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Fuel Processing Technology 92 (2011) 23352340

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Fuel Processing Technology


journal homepage: www.elsevier.com/locate/fuproc

Saving fuel consumption and reducing pollution emissions for industrial furnace
Chien-Li Lee a, Chih-Ju G. Jou b,
a b

Department of Leisure and Recreation Management, Diwan University, Taiwan Department of Safety, Health and Environmental Engineering, National Kaohsiung First University of Science and Technology, Taiwan

a r t i c l e

i n f o

a b s t r a c t
The furnace efciency can be maintained or improved slightly by lowering the excess air ratio and raising the air preheat temperature in the heat furnace. The results obtained with a plant-size industrial furnace show that when the excess air oxygen concentration is reduced from 4% to 3%, the furnace efciency is raised by 0.6%. However, raising the temperature of the pre-heated air will cause a higher furnace temperature and a faster owing speed of the air in the furnace. Thus, the heat in the radiation zone of the furnace can be evenly transmitted to shorten the time for the fuel to reach the igniting point, and reduce the heat loss from the hot air stream. This will reduce the emission of CO2 and NOx. If the temperature of the pre-heated air is raised from 200 C to 240 C, about 2.3 106 m 3 of natural gas can be saved annually to reduce 3.1 10 3 t of CO2 and 14.3% of nitrogen oxide emissions. Such operational adjustments of the furnace using the recovered FG will save energy, reduce CO2 emission and alleviate the adverse impact to environment. 2011 Elsevier B.V. All rights reserved.

Article history: Received 5 September 2010 Received in revised form 14 May 2011 Accepted 21 August 2011 Available online 21 September 2011 Keywords: Carbon dioxide Energy saving Pre-heated air Heat furnace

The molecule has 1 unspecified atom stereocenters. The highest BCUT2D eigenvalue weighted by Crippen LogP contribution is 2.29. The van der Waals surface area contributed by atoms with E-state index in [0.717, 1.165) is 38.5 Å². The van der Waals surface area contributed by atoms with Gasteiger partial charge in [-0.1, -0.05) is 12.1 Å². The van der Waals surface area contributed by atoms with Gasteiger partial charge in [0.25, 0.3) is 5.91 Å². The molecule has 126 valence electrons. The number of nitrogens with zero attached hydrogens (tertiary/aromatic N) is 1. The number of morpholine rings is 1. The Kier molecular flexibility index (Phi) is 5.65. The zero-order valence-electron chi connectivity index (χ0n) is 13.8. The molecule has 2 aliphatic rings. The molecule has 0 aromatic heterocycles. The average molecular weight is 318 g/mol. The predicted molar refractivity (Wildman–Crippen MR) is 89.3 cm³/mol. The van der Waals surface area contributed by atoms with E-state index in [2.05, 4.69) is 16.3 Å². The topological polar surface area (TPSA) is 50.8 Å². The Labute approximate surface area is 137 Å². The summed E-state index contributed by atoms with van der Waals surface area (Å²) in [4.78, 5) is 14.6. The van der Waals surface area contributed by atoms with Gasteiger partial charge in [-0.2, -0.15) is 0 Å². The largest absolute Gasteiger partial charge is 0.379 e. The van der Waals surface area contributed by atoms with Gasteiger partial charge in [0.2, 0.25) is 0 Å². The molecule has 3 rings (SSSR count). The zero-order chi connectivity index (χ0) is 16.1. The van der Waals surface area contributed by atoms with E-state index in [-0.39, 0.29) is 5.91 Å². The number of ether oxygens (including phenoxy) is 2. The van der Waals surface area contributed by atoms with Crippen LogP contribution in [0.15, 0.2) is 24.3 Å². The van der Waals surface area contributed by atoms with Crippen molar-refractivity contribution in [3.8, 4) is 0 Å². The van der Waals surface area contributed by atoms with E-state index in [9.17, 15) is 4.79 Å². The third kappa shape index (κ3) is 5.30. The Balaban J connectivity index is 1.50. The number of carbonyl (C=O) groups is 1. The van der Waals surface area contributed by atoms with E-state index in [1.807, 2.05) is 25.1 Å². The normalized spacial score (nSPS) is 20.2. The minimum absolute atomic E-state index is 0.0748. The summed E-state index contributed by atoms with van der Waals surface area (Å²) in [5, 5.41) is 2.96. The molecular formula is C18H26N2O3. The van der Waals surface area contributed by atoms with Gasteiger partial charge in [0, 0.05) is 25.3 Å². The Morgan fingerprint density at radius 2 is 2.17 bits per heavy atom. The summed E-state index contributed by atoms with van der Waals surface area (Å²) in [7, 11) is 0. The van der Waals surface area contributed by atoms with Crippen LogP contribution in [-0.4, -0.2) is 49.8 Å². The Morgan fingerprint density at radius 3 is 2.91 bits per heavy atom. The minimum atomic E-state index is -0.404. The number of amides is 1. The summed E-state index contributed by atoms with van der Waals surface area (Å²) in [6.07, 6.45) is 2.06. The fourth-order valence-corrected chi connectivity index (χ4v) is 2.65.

1. Introduction The rapid global economic growth leads to social prosperity and increasing demand of energy that depletes rapidly the global reserve of petroleum fuels [1]. Prior to developing new and renewable fuels, the concept of energy production and management begins to emphasize recycle and recovery of reusable waste energy [2]. The continual economic growth depends on integrated energy and environmental management [1]. Industries have proposed many methods to manage energy and raise efciency; these methods include strengthening energy source management, developing new energy sources, reusing wasted energy, and recovering waste resources [3,4]. Recovery and reuse of waste heat and resources and research on new technology for recovering and managing energy are considered as the major strategies for reducing energy consumption and pollution emission [1,5,6]. For instance, using the recovered waste iron dust and particles will save the consumption of iron ore [7]; a dust collector installed at the furnace emission or in the convection pass for ltering and recycling the hot gas back to the furnace will reduce CO emission and raise the energy efciency by 3% [8]; or, a condensing heat exchanger installed to recover the sensible and latent heats from the boiler ue gasses may increase the energy efciency of the boiler by as much as

Corresponding author. Tel.: + 886 7 601 1000x2316; fax: + 866 7 601 1061. E-mail address: george@ccms.nkfust.edu.tw (C.-J.G. Jou). 0378-3820/$ see front matter 2011 Elsevier B.V. All rights reserved. doi:10.1016/j.fuproc.2011.08.005

10% [9]; replacing natural gas partially with the recovered blast furnace waste gas that contains 21% of carbon monoxide and 78% nitrogen will reduce the consumption of natural gas [10,11]. Further, modifying the existing equipment and/or operational procedures of the high-temperature combustion technology, reducing excess air and raising the temperature of the pre-heated air, among the many others, may improve the energy efciency. For instance, in the iron and steel industry, using the Consteel Tunnel-Type system to improve the traditional bucket pre-heating system will raise the production efciency by 33%, and reduce the energy consumption by 40% in addition to lowering the dust emission [12]; Lee et al., demonstrated with a steam boiler that regulating the residual O2 concentration (vol.%) in ue gasses from 4% to 2% reduced the mean emissions of CO2 by 612 t/year [13]. Kuprianov et al., studied the effect of various excess air ratios ( from 1.14 to 1.02) on the fuel efciency of an oil-red boiler [14], the results showed that low excess air ratios would lead to increasing boiler efciency, and reducing fuel consumption. In previous studies carried out by the authors of this paper, the tail gas emitted from some petroleum renery processes (e.g. catalyst recombination, heavy oil desulfurization, and heavy oil cracking) was collected and reused to fuel heat furnace, vortex power generator, and boiler for generating stream. However, the complicate components contained in the fuel gas and the 4080% hydrogen content caused a low efciency for the furnace and boiler using the recovered tail gas. In this research, the experiment using the recovered tail gas in a plant-size gas-red furnace by adjusting the residual O2 concentration in the ue gas, and raising